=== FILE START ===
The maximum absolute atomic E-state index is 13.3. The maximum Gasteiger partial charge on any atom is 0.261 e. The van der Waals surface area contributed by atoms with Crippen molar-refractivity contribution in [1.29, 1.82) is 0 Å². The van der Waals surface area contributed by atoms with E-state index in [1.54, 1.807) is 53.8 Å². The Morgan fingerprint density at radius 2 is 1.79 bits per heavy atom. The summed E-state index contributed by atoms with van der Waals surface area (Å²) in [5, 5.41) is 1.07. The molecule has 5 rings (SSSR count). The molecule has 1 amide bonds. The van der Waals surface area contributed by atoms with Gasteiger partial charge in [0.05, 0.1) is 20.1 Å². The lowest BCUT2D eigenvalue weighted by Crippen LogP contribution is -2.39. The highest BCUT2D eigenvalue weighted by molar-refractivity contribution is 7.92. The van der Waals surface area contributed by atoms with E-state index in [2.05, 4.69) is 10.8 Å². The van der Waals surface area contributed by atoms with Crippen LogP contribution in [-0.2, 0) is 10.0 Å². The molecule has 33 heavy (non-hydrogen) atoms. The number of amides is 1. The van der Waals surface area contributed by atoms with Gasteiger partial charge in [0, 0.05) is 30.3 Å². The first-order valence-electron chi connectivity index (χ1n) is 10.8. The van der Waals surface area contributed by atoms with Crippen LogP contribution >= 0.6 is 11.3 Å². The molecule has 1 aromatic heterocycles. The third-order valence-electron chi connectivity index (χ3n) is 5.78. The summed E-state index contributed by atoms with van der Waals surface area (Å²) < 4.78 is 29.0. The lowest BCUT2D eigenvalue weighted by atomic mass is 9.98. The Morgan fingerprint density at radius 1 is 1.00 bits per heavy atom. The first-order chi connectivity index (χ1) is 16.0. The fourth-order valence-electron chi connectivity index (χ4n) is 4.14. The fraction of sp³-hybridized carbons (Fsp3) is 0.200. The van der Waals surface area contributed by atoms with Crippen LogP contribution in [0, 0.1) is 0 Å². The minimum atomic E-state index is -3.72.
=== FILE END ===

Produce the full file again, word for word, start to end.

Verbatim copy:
The maximum absolute atomic E-state index is 13.3. The maximum Gasteiger partial charge on any atom is 0.261 e. The van der Waals surface area contributed by atoms with Crippen molar-refractivity contribution in [1.29, 1.82) is 0 Å². The van der Waals surface area contributed by atoms with E-state index in [1.54, 1.807) is 53.8 Å². The Morgan fingerprint density at radius 2 is 1.79 bits per heavy atom. The summed E-state index contributed by atoms with van der Waals surface area (Å²) in [5, 5.41) is 1.07. The molecule has 5 rings (SSSR count). The molecule has 1 amide bonds. The van der Waals surface area contributed by atoms with Gasteiger partial charge in [0.05, 0.1) is 20.1 Å². The lowest BCUT2D eigenvalue weighted by Crippen LogP contribution is -2.39. The highest BCUT2D eigenvalue weighted by molar-refractivity contribution is 7.92. The van der Waals surface area contributed by atoms with E-state index in [2.05, 4.69) is 10.8 Å². The van der Waals surface area contributed by atoms with Crippen LogP contribution in [-0.2, 0) is 10.0 Å². The molecule has 33 heavy (non-hydrogen) atoms. The number of amides is 1. The van der Waals surface area contributed by atoms with Gasteiger partial charge in [0, 0.05) is 30.3 Å². The first-order valence-electron chi connectivity index (χ1n) is 10.8. The van der Waals surface area contributed by atoms with Crippen LogP contribution >= 0.6 is 11.3 Å². The molecule has 1 aromatic heterocycles. The third-order valence-electron chi connectivity index (χ3n) is 5.78. The summed E-state index contributed by atoms with van der Waals surface area (Å²) < 4.78 is 29.0. The lowest BCUT2D eigenvalue weighted by atomic mass is 9.98. The Morgan fingerprint density at radius 1 is 1.00 bits per heavy atom. The first-order chi connectivity index (χ1) is 16.0. The fourth-order valence-electron chi connectivity index (χ4n) is 4.14. The fraction of sp³-hybridized carbons (Fsp3) is 0.200. The van der Waals surface area contributed by atoms with Crippen LogP contribution in [0, 0.1) is 0 Å². The minimum atomic E-state index is -3.72.